By Craig Tally
JOPLIN, Mo. —
Regardless of our education and the number of degrees accumulated, much of American wisdom comes from atop a tractor, or behind a plow pulled by a mule.
One such American beatitude is “If it ain’t broke, don’t fix it.” This is precisely my response to the talk today about freedom of religion and the relationship between church and state. We are as free today as we ever were to allow our faith to dictate how we live.
Between the years 1787 and 1800, our young republic was embroiled in a very intense debate over the relationship of government to religion and the church. We were knee-deep in the writing of a constitution, and the topic of religious freedom took center stage. Through trial and error, discouragement, and deep thinking, we tackled this issue.
If you want to get a feel for what it must have been like during those days, consider for a moment our current debate over health care. Today, the conversation on health care grows loud, emotional, frustrating and sometimes unkind.
Back then, the conversation on religious freedom and church-state was equally loud, emotional, frustrating and sometimes unkind.
The most ironic similarity between the two debates is the role of Massachusetts, which was then a Christian state for a relatively short span of time Ñ its constitution labeled blasphemy against God and Jesus Christ a crime, punishable by law. Today, as we contest the issue of health care, Massachusetts once again stands uniquely as the only state with some form of mandatory health insurance.
Philadelphia, led primarily by Ben Franklin, experimented with the strictest expression of religious freedom and the separation of church and state. Pennsylvania’s constitution was so strict that, in today’s terms, there could not have been prayers at a public school graduation or a public display of the Ten Commandments. Generally, Franklin believed that good religion needed no governmental support in order to flourish.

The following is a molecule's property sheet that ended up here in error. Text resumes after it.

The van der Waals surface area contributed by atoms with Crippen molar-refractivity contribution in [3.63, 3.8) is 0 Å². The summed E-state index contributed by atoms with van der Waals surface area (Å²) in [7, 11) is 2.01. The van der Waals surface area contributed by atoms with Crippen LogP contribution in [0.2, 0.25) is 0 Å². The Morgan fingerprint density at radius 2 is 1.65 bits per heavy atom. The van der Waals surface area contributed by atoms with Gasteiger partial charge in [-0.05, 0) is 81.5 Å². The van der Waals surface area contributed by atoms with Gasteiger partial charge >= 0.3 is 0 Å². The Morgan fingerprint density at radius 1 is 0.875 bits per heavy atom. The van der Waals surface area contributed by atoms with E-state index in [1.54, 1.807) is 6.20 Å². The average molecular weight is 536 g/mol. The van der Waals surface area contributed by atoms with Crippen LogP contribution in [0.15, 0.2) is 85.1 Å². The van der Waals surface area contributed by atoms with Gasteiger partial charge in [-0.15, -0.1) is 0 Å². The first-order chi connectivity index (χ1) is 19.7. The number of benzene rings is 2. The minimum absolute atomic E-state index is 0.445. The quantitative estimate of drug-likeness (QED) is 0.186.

Virginia went through a long and very heated debate between two of the state’s well-known sons, James Madison and Patrick Henry. The Revolutionary War had inflicted heavy devastation. Churches which had been burned to the ground still lay in the ashes.
Ministers were leaving the ministry because they could not support their families with the amount of pay churches could afford. Church attendance was in steep decline. Immorality, as Patrick Henry saw it, was rising as spirituality was declining. Sound familiar? Henry’s answer was for the state to step in and help.
He proposed that a portion of taxes be given to churches and denominations. Taxpayers could decide which church or which denomination would receive the support. These funds could be used to rebuild structures or to support a declining clergy. Henry viewed this as a support of religion rather than an establishment of a religion.
Madison, on the other hand, believed government involvement weakens religion. Madison’s view eventually prevailed. For nearly two decades our nation struggled. Good, passionate, highly talented people with brilliant minds pored over these issues. It is a credit to their statesmanship that we suffered no long-term crippling effect.
Out of this epic struggle came two foundational points that have served us very well: Article VI, clause 3 of the Constitution, “No religious test shall ever be required as a qualification to any office or public trust under the United States,” and the initial portion of the first amendment to the Constitution, “Congress shall make no law respecting an establishment of religion or prohibiting the free exercise thereof.”
So, until I hear a compelling reason to reconsider what was given to us, I say, “If it ain’t broke, don’t fix it.”
Craig Tally is the senior minister of First Community Church in Joplin. His column appears bi-weekly. He can be reached at firstname.lastname@example.org